Tunisia Races to Protect Cultural Sites

Tunisia Races to Protect Cultural Sites

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THOMSON REUTERS FOUNDATION

Tunisia is making a push to protect its endangered archaeological sites and rich cultural heritage. 

These sites often are looted or damaged during illegal nighttime excavations by people looking for goods to sell on the black market. The issue was brought to the forefront in 2011, when Tunisia’s ousted dictator Zine El Abidine Ben Ali was found to have been hoarding a range of archaeological artifacts. 

Today, Tunisia’s National Heritage Institute (INP) is increasing its efforts to protect the country’s history. The organization has recovered more than 25,000 archaeological items since the 2011 revolution. 

Objects of significant historical and cultural value often end up on the European market and in the homes of Tunisia’s rich and powerful. In 2017, Tunisian authorities seized a rare 15th-century Torah scroll that they believed was being smuggled to Europe. In March 2019, customs agents seized 600 antique coins dating from the 2nd century from a car in the coastal town of Sfax. 

Today, the INP gets more than double the number of reports for theft in the historically important region of Kasserine than it did before the revolution, said Mohamed Ben Nejma, head of the region for the institute. He added that the instability and chaos of conflict often provide a window for archaeological looting.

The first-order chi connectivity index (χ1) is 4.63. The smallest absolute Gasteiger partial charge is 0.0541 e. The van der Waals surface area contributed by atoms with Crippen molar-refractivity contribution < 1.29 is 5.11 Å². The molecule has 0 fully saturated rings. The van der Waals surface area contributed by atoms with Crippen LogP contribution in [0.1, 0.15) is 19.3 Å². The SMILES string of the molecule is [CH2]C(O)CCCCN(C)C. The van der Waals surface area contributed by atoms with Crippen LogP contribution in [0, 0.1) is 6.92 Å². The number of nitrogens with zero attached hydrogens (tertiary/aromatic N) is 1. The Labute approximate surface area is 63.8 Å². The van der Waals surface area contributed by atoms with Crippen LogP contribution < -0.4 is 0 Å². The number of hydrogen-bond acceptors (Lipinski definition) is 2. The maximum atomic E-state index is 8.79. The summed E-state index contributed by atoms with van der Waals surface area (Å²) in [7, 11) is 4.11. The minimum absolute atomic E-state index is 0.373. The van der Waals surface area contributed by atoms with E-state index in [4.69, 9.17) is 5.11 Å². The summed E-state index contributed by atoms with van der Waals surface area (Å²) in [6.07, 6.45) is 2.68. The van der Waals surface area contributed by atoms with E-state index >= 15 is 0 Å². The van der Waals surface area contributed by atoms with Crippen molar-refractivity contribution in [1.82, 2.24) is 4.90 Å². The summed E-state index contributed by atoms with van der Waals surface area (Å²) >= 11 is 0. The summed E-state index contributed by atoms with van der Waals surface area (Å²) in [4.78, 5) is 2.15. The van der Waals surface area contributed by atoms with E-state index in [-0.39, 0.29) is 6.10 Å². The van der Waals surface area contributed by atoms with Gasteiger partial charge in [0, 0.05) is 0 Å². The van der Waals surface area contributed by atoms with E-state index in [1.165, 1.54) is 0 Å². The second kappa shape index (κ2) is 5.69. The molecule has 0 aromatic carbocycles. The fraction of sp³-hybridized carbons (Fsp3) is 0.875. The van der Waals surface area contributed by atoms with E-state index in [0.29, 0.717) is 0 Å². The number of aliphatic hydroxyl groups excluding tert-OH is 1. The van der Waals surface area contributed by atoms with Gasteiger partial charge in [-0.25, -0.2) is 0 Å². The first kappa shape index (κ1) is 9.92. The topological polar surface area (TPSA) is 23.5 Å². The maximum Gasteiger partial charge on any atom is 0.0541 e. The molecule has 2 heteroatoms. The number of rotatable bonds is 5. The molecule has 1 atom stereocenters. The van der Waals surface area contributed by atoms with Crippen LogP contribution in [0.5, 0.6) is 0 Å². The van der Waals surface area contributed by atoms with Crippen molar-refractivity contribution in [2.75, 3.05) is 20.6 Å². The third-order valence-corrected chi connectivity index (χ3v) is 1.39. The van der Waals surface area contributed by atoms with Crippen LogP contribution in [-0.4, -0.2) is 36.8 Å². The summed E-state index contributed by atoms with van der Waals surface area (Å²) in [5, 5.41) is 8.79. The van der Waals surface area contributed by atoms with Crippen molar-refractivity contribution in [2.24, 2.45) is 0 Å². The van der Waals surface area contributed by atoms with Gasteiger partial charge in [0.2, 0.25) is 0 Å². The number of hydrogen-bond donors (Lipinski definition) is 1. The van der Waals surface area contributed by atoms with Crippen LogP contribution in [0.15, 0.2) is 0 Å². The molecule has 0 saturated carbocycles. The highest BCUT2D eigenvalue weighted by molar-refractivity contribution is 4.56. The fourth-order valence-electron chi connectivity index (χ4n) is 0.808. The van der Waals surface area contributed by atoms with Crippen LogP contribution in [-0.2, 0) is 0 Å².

But he also attributed the increase in recovered objects to the fact that authorities are getting more serious about tackling the illicit antiquities trade. 

“It might have been partly to do with state interests,” said Yasser Jrad, head of the seized objects department at the INP. “Especially, since we discovered pieces stolen from our [national] sites in the houses of Ben Ali and his family.”  

Matthew Hobson of the United Kingdom-based Endangered Archaeology in the Middle East and North Africa project, said multiple factors need to be taken into account when it comes to protecting heritage sites from theft, which often is driven by poverty and political instability. 

“There are economic reasons” for looting, he said. “The blame should not be put on the people who are trying to get by day to day, but the persons who are furnishing these collections.”